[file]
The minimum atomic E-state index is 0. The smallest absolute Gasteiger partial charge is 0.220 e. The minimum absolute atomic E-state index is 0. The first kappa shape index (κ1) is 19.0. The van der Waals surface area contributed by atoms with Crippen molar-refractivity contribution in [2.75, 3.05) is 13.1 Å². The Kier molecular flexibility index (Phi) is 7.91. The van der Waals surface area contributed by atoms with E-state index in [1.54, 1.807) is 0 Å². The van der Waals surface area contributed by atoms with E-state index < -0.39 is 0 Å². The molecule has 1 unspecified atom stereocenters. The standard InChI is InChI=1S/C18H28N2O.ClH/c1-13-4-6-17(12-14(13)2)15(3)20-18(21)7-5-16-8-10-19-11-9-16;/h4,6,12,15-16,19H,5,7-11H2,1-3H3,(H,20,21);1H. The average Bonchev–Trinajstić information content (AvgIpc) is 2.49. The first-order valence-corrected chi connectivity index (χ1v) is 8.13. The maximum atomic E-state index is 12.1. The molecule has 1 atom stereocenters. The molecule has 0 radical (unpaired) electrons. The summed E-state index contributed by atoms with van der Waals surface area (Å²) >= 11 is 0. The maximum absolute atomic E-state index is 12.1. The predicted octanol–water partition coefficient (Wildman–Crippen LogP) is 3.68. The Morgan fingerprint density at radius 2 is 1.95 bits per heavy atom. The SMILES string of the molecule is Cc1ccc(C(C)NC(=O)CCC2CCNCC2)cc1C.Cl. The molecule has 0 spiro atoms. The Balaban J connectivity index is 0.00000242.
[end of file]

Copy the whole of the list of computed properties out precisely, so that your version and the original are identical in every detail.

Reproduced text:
The minimum atomic E-state index is 0. The smallest absolute Gasteiger partial charge is 0.220 e. The minimum absolute atomic E-state index is 0. The first kappa shape index (κ1) is 19.0. The van der Waals surface area contributed by atoms with Crippen molar-refractivity contribution in [2.75, 3.05) is 13.1 Å². The Kier molecular flexibility index (Phi) is 7.91. The van der Waals surface area contributed by atoms with E-state index in [1.54, 1.807) is 0 Å². The van der Waals surface area contributed by atoms with E-state index < -0.39 is 0 Å². The molecule has 1 unspecified atom stereocenters. The standard InChI is InChI=1S/C18H28N2O.ClH/c1-13-4-6-17(12-14(13)2)15(3)20-18(21)7-5-16-8-10-19-11-9-16;/h4,6,12,15-16,19H,5,7-11H2,1-3H3,(H,20,21);1H. The average Bonchev–Trinajstić information content (AvgIpc) is 2.49. The first-order valence-corrected chi connectivity index (χ1v) is 8.13. The maximum atomic E-state index is 12.1. The molecule has 1 atom stereocenters. The molecule has 0 radical (unpaired) electrons. The summed E-state index contributed by atoms with van der Waals surface area (Å²) >= 11 is 0. The maximum absolute atomic E-state index is 12.1. The predicted octanol–water partition coefficient (Wildman–Crippen LogP) is 3.68. The Morgan fingerprint density at radius 2 is 1.95 bits per heavy atom. The SMILES string of the molecule is Cc1ccc(C(C)NC(=O)CCC2CCNCC2)cc1C.Cl. The molecule has 0 spiro atoms. The Balaban J connectivity index is 0.00000242.